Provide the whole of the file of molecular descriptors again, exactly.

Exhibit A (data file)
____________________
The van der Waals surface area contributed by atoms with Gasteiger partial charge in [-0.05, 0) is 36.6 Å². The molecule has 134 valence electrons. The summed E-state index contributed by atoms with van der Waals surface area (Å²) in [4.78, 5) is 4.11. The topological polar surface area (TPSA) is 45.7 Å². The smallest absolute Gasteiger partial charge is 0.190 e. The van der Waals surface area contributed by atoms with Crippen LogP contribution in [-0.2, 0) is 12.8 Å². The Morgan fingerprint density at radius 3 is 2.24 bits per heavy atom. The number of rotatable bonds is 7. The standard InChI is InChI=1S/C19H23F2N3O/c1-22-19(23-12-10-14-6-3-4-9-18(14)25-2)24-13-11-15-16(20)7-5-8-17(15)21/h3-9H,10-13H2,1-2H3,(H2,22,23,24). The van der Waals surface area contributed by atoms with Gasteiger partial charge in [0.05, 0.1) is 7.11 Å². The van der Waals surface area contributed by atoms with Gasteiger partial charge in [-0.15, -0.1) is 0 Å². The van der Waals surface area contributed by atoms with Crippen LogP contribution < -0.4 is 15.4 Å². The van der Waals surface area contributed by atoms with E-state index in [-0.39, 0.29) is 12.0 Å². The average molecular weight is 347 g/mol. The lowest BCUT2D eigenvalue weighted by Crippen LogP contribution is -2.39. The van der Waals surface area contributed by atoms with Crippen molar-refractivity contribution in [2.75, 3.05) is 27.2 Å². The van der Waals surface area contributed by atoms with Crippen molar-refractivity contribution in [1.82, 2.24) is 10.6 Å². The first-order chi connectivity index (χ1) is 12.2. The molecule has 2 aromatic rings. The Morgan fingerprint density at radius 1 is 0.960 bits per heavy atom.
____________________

The van der Waals surface area contributed by atoms with Gasteiger partial charge in [-0.05, 0) is 36.6 Å². The molecule has 134 valence electrons. The summed E-state index contributed by atoms with van der Waals surface area (Å²) in [4.78, 5) is 4.11. The topological polar surface area (TPSA) is 45.7 Å². The smallest absolute Gasteiger partial charge is 0.190 e. The van der Waals surface area contributed by atoms with Crippen LogP contribution in [-0.2, 0) is 12.8 Å². The Morgan fingerprint density at radius 3 is 2.24 bits per heavy atom. The number of rotatable bonds is 7. The standard InChI is InChI=1S/C19H23F2N3O/c1-22-19(23-12-10-14-6-3-4-9-18(14)25-2)24-13-11-15-16(20)7-5-8-17(15)21/h3-9H,10-13H2,1-2H3,(H2,22,23,24). The van der Waals surface area contributed by atoms with Gasteiger partial charge in [0.05, 0.1) is 7.11 Å². The van der Waals surface area contributed by atoms with Gasteiger partial charge in [-0.15, -0.1) is 0 Å². The van der Waals surface area contributed by atoms with Crippen LogP contribution < -0.4 is 15.4 Å². The van der Waals surface area contributed by atoms with E-state index in [-0.39, 0.29) is 12.0 Å². The average molecular weight is 347 g/mol. The lowest BCUT2D eigenvalue weighted by Crippen LogP contribution is -2.39. The van der Waals surface area contributed by atoms with Crippen molar-refractivity contribution in [2.75, 3.05) is 27.2 Å². The van der Waals surface area contributed by atoms with Crippen molar-refractivity contribution in [1.82, 2.24) is 10.6 Å². The first-order chi connectivity index (χ1) is 12.2. The molecule has 2 aromatic rings. The Morgan fingerprint density at radius 1 is 0.960 bits per heavy atom.